On October 31, 1517 Martin Luther nailed his 95 theological statements to the door of the Wittenburg church, and kicked off the Protestant Reformation. He called the church of God back to the authority of the word of God, and salvation by grace through faith. A few years later, his followers began to be called “Lutherans.” Luther’s response should be very instructive to us. He said, “What is Luther? After all, the teaching is not mine. Neither was I crucified for you … How then should I — poor stinking maggot fodder that I am — come to have men call the children of Christ by my wretched name?”
Luther is a great example to us of one of the most important qualities of the Christian life: the quality of humility. We see the importance of humility in the church taught here in the first part of I Peter 5:
“Therefore I exhort the elders among you, as your fellow elder and witness of the sufferings of Christ, and a partaker also of the glory that is to be revealed, shepherd the flock of God among you, exercising oversight not under compulsion, but voluntarily, according to the will of God; and not for sordid gain, but with eagerness; nor yet as lording it over those allotted to your charge, but proving to be examples to the flock. And when the Chief Shepherd appears, you will receive the unfading crown of glory.
You younger men, likewise, be subject to your elders; and all of you, clothe yourselves with humility toward one another, for God is opposed to the proud, but gives grace to the humble. Therefore humble yourselves under the mighty hand of God, that He may exalt you at the proper time, casting all your anxiety on Him, because He cares for you.”
I. Humility In the Church Begins With the Example of the Shepherds
Notice that Peter opens this passage saying: “I exhort the ELDERS among you …”. It is important for us to understand that he is not speaking just about “older” people. He is referring to the OFFICE of “elder,” the Greek word is “presbuteros”, and this word is used throughout the New Testament to refer to “pastors.”
Now you may know that there are some religious groups who think that “elders” are a different position from pastors. But the New Testament makes it clear that these are the same people. In perhaps the best passage regarding this, Acts 20 tells us in :17 that Paul called for “the elders of the church” at Ephesus. And then later in :28, he tells these “elders,” that “The Holy Spirit has made you OVERSEERS” of the flock, “to SHEPHERD (“shepherd” is the word for PASTOR) the church of God.” So in this one pivotal passage, the very same group of individuals is called “elders”, “overseers”, and “shepherds” (or pastors). So it is very clear in scripture that “elders”, “overseers”, and “pastors” are the SAME people, not three different offices. (In fact, if you notice, those SAME three terms are also all found here in Peter 5, addressed to the same men. So the bottom line here is that Peter is addressing what we would call “pastors” as he opens Chapter 5 here.
Now notice also how Peter opens this passage regarding HIMSELF. He did not “pull rank” here. He didn’t say “I, Peter, the Apostle, and the one to whom Jesus gave the keys …” etc. NO! He called himself “your fellow elder.” He says, I am just one of you. Peter demonstrates here the humility that he wants to see in all of us. And he tells the pastors of the church to lead the way for the church as examples of humility. Notice how he says that pastors should serve:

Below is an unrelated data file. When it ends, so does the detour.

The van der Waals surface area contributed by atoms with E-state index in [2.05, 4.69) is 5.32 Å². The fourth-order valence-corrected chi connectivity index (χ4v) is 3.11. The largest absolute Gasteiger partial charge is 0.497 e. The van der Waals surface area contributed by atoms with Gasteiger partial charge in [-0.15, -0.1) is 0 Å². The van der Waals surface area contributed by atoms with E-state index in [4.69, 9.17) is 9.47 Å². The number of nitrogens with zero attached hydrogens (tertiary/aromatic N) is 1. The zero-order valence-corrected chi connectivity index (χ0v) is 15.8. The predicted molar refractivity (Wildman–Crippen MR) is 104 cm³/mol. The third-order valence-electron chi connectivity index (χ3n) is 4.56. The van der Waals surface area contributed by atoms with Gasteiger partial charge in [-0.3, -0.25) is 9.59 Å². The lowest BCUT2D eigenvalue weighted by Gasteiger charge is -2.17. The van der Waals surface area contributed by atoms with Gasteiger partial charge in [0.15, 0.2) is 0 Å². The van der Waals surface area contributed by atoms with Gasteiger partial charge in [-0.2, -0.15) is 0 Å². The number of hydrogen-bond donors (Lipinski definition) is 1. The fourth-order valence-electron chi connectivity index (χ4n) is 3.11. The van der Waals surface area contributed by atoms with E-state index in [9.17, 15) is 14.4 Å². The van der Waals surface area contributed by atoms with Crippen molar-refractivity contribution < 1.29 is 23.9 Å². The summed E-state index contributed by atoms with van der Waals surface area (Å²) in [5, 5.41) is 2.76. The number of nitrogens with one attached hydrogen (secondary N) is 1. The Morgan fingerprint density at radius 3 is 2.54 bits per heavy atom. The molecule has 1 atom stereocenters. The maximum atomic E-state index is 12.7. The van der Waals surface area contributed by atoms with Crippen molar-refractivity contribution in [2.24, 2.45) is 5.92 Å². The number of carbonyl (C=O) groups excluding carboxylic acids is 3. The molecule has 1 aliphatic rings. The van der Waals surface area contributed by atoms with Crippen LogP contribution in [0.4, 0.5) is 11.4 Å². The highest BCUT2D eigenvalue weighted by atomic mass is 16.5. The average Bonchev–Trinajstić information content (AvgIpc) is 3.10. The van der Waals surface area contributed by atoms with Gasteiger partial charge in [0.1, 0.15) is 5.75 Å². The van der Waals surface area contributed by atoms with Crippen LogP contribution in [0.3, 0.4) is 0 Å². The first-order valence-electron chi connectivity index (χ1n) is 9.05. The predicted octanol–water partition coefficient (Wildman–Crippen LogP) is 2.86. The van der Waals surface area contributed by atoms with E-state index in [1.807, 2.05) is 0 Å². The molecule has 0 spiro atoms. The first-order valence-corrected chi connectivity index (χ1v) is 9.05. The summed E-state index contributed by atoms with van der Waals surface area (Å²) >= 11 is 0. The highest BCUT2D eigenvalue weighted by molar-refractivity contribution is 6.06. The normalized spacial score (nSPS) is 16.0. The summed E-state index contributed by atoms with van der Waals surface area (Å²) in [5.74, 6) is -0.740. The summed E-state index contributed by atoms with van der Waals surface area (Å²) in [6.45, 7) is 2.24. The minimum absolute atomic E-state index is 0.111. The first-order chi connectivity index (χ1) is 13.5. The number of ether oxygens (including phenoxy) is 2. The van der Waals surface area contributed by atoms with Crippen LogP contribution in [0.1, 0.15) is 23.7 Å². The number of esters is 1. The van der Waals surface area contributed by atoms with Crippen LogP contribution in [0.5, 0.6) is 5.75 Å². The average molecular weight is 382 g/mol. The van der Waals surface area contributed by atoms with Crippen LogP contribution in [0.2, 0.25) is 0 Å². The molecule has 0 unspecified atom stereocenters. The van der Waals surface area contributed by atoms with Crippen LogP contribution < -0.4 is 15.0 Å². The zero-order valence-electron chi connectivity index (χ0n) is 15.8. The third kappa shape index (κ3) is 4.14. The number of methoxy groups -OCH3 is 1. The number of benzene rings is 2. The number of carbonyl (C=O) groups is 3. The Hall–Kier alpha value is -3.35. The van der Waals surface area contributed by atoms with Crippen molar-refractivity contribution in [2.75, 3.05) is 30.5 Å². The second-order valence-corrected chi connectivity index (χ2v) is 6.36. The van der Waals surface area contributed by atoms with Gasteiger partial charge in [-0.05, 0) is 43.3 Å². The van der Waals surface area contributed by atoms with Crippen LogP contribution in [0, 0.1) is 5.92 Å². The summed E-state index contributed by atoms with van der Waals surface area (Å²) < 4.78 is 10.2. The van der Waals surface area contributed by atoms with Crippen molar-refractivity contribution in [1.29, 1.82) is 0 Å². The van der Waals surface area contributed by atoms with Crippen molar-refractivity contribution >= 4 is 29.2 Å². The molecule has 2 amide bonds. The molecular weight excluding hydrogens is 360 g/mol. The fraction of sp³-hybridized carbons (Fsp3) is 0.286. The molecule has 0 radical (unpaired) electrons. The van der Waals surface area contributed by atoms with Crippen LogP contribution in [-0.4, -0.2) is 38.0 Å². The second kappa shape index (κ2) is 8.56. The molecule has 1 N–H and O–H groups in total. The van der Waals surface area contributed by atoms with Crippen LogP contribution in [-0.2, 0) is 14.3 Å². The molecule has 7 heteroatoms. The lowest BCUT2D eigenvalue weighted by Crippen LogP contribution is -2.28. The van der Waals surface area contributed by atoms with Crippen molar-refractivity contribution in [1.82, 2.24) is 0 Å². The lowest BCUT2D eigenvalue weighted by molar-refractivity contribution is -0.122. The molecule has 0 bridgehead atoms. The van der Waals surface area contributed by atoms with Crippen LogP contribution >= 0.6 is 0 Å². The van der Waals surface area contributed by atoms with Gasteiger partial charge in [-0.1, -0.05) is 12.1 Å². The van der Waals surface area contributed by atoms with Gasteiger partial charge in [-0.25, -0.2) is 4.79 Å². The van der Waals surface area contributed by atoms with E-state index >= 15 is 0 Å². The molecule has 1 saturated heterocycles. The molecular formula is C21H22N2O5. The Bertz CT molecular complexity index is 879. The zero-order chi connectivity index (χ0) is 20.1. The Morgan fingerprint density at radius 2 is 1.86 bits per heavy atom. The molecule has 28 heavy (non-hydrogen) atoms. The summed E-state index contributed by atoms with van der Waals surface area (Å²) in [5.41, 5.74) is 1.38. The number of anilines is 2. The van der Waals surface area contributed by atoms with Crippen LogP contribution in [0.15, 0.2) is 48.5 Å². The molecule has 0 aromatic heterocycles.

— “shepherd” the flock of God among you. Not “rule”, as authoritarians, but “shepherd.” The minister is NOT to be a dictator, but a humble shepherd. There is a big difference.
— “exercising oversight” — the pastor DOES have responsibility to oversee the work and ministry of the church. He IS the leader, no doubt. One of the words for his ministry is “overseer” — he DOES “oversee”!
But then he gives us some NOT’s; things the pastor is NOT to do:
— He is NOT to serve under compulsion (because he “has” to)
— NOT for sordid gain: not “for the money.”
— NOT lording it over his flock, but proving to be examples.
This word “examples” here is important. The Greek word is “tupos,” it means a type or pattern. It was originally used of a stamp that was struck by a die, and leaves an imprint. It means a “copy, image, pattern, model.”
So God is saying through Peter that the pastor is not to be a “dictator,” who TELLS everyone what to do; he is to be an EXAMPLE, a MODEL, who SHOWS his people what they should be doing:
— See how the pastor reads his Bible and prays; and do that
— See how the pastor witnesses; and imitate that
— See how the pastor goes on mission; you do that too
— See how the pastor loves everyone in the church, regardless of who they are; you copy that
— See how the pastor is patient with people; you do that
— Observe how the pastor treats his wife and family; you imitate that
— See how the pastor spends his money; you copy that
— See how the pastor does not have to have his own way in everything in the church; you be like that too!
— And see how the pastor is not all about his own ego; but about serving God and others; you do that too!
God says the pastor is to be an example. I’ve heard people say, “We shouldn’t put pastors on a pedestal” — and we definitely should not. Pastors are MEN, just like anyone else. You put them “up on a pedestal” and they will come crashing down! But the Bible also tells us that our pastors are to be men who are living according to a higher standard; I Timothy 3 says they are to be “above reproach”. And Peter tells us here that they should be an EXAMPLE to his flock.
One of the old Puritans said the best gift a pastor can give to his congregation is a holy life. To be an example of what you want your church members to be. And in the context of this overall passage, which focuses on humility, the pastor should be an example of humility. The church is not to be all about the pastor. It should not be about his pride, his EGO, his WILL, his WAY — instead pastors should be examples of humility, who point people to Christ, not to themselves.